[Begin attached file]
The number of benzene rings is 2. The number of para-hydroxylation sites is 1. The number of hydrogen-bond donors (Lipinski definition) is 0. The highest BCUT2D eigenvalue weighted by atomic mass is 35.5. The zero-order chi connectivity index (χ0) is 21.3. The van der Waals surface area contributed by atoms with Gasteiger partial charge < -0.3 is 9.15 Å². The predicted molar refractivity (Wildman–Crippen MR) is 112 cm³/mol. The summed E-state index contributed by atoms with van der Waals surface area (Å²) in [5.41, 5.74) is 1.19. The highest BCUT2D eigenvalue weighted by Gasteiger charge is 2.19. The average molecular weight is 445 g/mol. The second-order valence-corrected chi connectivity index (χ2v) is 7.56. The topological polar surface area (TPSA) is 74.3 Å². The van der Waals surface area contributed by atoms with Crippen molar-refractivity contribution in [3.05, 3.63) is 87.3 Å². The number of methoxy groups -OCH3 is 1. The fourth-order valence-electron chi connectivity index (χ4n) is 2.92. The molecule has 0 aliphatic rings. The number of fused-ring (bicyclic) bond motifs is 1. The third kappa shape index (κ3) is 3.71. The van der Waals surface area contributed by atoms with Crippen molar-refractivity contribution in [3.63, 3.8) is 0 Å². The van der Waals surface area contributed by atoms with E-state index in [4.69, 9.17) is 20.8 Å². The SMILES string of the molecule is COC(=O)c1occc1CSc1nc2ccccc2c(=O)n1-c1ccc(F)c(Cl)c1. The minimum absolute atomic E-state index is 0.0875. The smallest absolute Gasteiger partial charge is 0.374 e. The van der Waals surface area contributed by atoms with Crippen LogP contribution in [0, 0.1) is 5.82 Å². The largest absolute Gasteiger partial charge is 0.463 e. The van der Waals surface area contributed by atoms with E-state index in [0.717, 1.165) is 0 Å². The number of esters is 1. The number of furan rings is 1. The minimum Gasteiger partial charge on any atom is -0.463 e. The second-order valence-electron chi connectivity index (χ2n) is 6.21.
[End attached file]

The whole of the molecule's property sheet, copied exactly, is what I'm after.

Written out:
The number of benzene rings is 2. The number of para-hydroxylation sites is 1. The number of hydrogen-bond donors (Lipinski definition) is 0. The highest BCUT2D eigenvalue weighted by atomic mass is 35.5. The zero-order chi connectivity index (χ0) is 21.3. The van der Waals surface area contributed by atoms with Gasteiger partial charge < -0.3 is 9.15 Å². The predicted molar refractivity (Wildman–Crippen MR) is 112 cm³/mol. The summed E-state index contributed by atoms with van der Waals surface area (Å²) in [5.41, 5.74) is 1.19. The highest BCUT2D eigenvalue weighted by Gasteiger charge is 2.19. The average molecular weight is 445 g/mol. The second-order valence-corrected chi connectivity index (χ2v) is 7.56. The topological polar surface area (TPSA) is 74.3 Å². The van der Waals surface area contributed by atoms with Crippen molar-refractivity contribution in [3.05, 3.63) is 87.3 Å². The number of methoxy groups -OCH3 is 1. The fourth-order valence-electron chi connectivity index (χ4n) is 2.92. The molecule has 0 aliphatic rings. The number of fused-ring (bicyclic) bond motifs is 1. The third kappa shape index (κ3) is 3.71. The van der Waals surface area contributed by atoms with Crippen molar-refractivity contribution in [3.63, 3.8) is 0 Å². The van der Waals surface area contributed by atoms with E-state index in [4.69, 9.17) is 20.8 Å². The SMILES string of the molecule is COC(=O)c1occc1CSc1nc2ccccc2c(=O)n1-c1ccc(F)c(Cl)c1. The minimum absolute atomic E-state index is 0.0875. The smallest absolute Gasteiger partial charge is 0.374 e. The van der Waals surface area contributed by atoms with Crippen LogP contribution in [0, 0.1) is 5.82 Å². The largest absolute Gasteiger partial charge is 0.463 e. The van der Waals surface area contributed by atoms with E-state index in [0.717, 1.165) is 0 Å². The number of esters is 1. The number of furan rings is 1. The minimum Gasteiger partial charge on any atom is -0.463 e. The second-order valence-electron chi connectivity index (χ2n) is 6.21.